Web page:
I Hunt Killers - Barry Lyga So I might or might not read this. It doesn't sound like my thing, but maybe, since mostly everyone seems to love it. But whether I read it or not, I need to complain about the synopsis. Here it is:

What if the world's worst serial killer...was your dad?

Jasper "Jazz" Dent is a likable teenager. A charmer, one might say.

But he's also the son of the world's most infamous serial killer, and for Dear Old Dad, Take Your Son to Work Day was year-round. Jazz has witnessed crime scenes the way cops wish they could—from the criminal's point of view.

And now bodies are piling up in Lobo's Nod.

In an effort to clear his name, Jazz joins the police in a hunt for a new serial killer. But Jazz has a secret—could he be more like his father than anyone knows?

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First off, it begins with a one-liner question in italics. Very original. Not everything can be original when you're describing a book in 100 words or less, but really. Eventually it reaches the point where you read the backs of so many books and they all sound the same, so your eyes kind of cross and you struggle to remember which one had that one little promising line near the bottom of it...and you can't really remember which it was, 'cause they're all identical.

And here's the second paragraph:

--Jasper "Jazz" Dent is a likable teenager. A charmer, one might say.--

...Come on, seriously? I hate it when people are described like this. If I don't think he's likable, I'm going to throw the book at the wall and call it a liar. Also, this tells me that everyone in the book's universe will probably think he is likable, which drastically decreases my chances of finding original characters. (Or likable ones.) It also sounds like they're praising the MC for no reason. I detest characters who get nothing but praise. (*cough Clary, Edward Cullen, Rigg, Tom Bombadil cough cough*) When the narrator wastes time praising his own characters, chances are they don't deserve the praise. Why not spend more time just making them praiseworthy, and stop talking about it?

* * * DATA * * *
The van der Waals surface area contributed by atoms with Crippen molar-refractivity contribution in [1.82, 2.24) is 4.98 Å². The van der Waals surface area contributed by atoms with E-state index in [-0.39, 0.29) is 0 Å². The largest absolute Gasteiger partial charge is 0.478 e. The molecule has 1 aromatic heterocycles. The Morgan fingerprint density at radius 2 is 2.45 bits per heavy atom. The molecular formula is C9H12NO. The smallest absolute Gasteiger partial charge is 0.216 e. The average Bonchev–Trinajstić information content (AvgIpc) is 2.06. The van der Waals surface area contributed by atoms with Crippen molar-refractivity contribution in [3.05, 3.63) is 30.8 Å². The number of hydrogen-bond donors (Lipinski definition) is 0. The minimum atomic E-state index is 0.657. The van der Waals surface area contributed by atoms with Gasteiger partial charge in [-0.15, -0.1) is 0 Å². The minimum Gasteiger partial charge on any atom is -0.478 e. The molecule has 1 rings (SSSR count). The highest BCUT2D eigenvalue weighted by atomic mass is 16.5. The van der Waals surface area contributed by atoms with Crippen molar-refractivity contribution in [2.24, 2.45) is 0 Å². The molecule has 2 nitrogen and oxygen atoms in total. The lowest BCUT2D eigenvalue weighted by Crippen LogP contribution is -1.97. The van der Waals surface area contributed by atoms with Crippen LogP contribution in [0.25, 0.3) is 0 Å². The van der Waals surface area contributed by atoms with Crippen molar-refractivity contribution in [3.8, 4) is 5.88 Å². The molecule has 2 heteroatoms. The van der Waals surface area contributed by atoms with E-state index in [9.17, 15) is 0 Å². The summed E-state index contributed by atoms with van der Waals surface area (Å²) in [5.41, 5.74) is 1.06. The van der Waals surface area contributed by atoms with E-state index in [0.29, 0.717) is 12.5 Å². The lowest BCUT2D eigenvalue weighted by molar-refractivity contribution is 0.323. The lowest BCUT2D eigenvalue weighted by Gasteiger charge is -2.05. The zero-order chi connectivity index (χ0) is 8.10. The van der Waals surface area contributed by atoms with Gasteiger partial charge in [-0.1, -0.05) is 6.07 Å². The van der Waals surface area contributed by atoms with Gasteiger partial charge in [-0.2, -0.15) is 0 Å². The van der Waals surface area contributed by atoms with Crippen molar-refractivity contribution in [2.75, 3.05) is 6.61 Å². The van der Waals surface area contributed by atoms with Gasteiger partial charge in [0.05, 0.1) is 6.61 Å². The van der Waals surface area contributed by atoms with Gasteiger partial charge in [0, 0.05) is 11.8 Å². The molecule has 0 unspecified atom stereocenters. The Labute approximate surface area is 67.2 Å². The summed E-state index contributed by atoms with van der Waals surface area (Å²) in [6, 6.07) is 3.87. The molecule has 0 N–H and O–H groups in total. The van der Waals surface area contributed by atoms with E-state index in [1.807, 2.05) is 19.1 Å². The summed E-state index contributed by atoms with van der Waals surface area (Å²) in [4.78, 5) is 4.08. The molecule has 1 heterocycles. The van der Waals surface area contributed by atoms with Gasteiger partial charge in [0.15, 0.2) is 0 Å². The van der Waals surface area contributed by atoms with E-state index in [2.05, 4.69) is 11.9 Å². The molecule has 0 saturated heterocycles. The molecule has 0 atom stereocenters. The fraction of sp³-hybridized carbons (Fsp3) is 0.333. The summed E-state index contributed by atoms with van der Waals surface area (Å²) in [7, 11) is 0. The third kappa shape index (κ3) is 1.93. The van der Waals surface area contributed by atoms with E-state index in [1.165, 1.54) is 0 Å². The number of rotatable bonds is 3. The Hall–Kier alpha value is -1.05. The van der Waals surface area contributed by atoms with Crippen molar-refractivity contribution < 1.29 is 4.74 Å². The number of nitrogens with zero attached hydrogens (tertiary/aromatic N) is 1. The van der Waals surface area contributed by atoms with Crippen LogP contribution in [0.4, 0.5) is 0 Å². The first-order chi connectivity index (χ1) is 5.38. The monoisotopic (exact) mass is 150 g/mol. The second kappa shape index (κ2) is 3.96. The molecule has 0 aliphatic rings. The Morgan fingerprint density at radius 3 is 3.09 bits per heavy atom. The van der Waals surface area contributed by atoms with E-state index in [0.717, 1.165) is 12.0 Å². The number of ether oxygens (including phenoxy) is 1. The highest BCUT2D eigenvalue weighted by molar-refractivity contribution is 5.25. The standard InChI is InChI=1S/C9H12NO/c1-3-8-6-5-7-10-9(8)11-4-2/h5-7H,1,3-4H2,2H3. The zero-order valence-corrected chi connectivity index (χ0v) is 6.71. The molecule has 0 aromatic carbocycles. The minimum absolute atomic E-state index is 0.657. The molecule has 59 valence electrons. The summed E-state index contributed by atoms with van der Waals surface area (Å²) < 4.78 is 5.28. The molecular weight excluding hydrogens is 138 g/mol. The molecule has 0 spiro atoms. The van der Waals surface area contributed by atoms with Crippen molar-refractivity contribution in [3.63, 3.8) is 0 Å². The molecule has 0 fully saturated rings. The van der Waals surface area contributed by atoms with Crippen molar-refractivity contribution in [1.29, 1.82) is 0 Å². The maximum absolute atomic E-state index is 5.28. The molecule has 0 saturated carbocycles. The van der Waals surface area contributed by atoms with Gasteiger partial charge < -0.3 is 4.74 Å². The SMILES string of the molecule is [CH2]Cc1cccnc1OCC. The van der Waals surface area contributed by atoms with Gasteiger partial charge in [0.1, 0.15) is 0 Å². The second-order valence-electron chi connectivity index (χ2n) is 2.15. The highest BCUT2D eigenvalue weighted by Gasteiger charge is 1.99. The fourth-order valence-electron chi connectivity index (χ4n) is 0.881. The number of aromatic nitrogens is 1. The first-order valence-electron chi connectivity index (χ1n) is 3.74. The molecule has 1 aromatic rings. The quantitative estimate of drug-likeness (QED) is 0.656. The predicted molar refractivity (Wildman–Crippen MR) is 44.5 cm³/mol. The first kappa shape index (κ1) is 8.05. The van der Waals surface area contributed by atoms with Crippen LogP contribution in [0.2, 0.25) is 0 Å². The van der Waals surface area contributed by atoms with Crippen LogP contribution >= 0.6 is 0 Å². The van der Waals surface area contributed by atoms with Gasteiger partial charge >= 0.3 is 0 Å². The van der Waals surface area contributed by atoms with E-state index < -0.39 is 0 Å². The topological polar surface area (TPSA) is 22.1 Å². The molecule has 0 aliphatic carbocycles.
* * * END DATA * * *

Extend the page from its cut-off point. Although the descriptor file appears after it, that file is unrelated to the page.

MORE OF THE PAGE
I don't care if this Jasper is a charmer. I don't care if people think he's likable. This paragraph has nothing to do with the rest of the synopsis, it could have been thrown away without consequence. All it does is make me think that either the author or his MC is full of himself. Probably both.

And here's the next paragraph:

--But he's also the son of the world's most infamous serial killer, and for Dear Old Dad, Take Your Son to Work Day was year-round. Jazz has witnessed crime scenes the way cops wish they could—from the criminal's point of view.--

Just who is the world's most infamous serial killer? I bet people in South Africa have different infamous serial killers than people in Turkey. People in California have different infamous serial killers than people in Peru. Am I wrong?

Try this: there are people who live three streets away from a serial killer in Russia, okay? Maybe this serial killer was just arrested a couple of days ago, and all of Russia is talking about it because he murdered a hundred and sixteen people in three months. BUT waaay off in Norway, there's another serial killer who killed three hundred and twenty-seven people over the span of eight years before he was caught.

Who's more infamous? Do the kids living in Russia think more about the Norwegian serial killer, or about the Russian one? I don't think those kids CARE who the world powers call more infamous, they're scared because they live three streets away from a guy who murdered over a hundred people. They don't care that people in other countries are more obsessed with the Norwegian guy.

I'm not saying that this synopsis makes any claims like this. But a killer's a killer, right? Somewhere in Russia, there are kids who just don't care about Jasper and his daddy because they have more urgent problems. It's not like calling Jasper's dad "the most infamous" makes it more ominous or anything, because that's just what the news in his area is reporting.

And here's the next paragraph:

--And now bodies are piling up in Lobo's Nod.--

Umm, where is Lobo's Nod? Nice of the synopsis to be so clear about this. I mean, they don't even tell you that it's a place at all, it could be the name of a street or a town or a warehouse. It could be the name of a swimming pool, for goodness' sake. It's not like any of us would know unless we read the book.

Last paragraph:

--In an effort to clear his name, Jazz joins the police in a hunt for a new serial killer. But Jazz has a secret—could he be more like his father than anyone knows?--

So, do people know that Jasper's dad is a serial killer? Or don't they? This paragraph makes it sound like they don't know anything, because it's a secret that he could be like his dad. (It's not a secret that you could be like your dad, I don't care what he does with his life. That's not as dramatic as they wanted it to sound...)

Or is it saying that they do know he's a killer's son, and that's why he has to clear his name? Is he under suspicion because of his dad, or because he happens to live in this place called Lobo's Nod? Or is there some other reason? You won't know unless you read the book, because this synopsis wasted time telling you that Jasper is charming, when it should have been trying to grab your attention with some ominous fact/hint about the murders here at the bottom. Yes? No?

Maybe I'm just in a foul mood. Maybe I'll reread the synopsis tomorrow and it'll make perfect sense. Maybe I'm being unfair - I probably am. Just ignore me and I'll shut up now. Maybe I'll read the book instead, and see if the synopsis is more fitting than I think it is...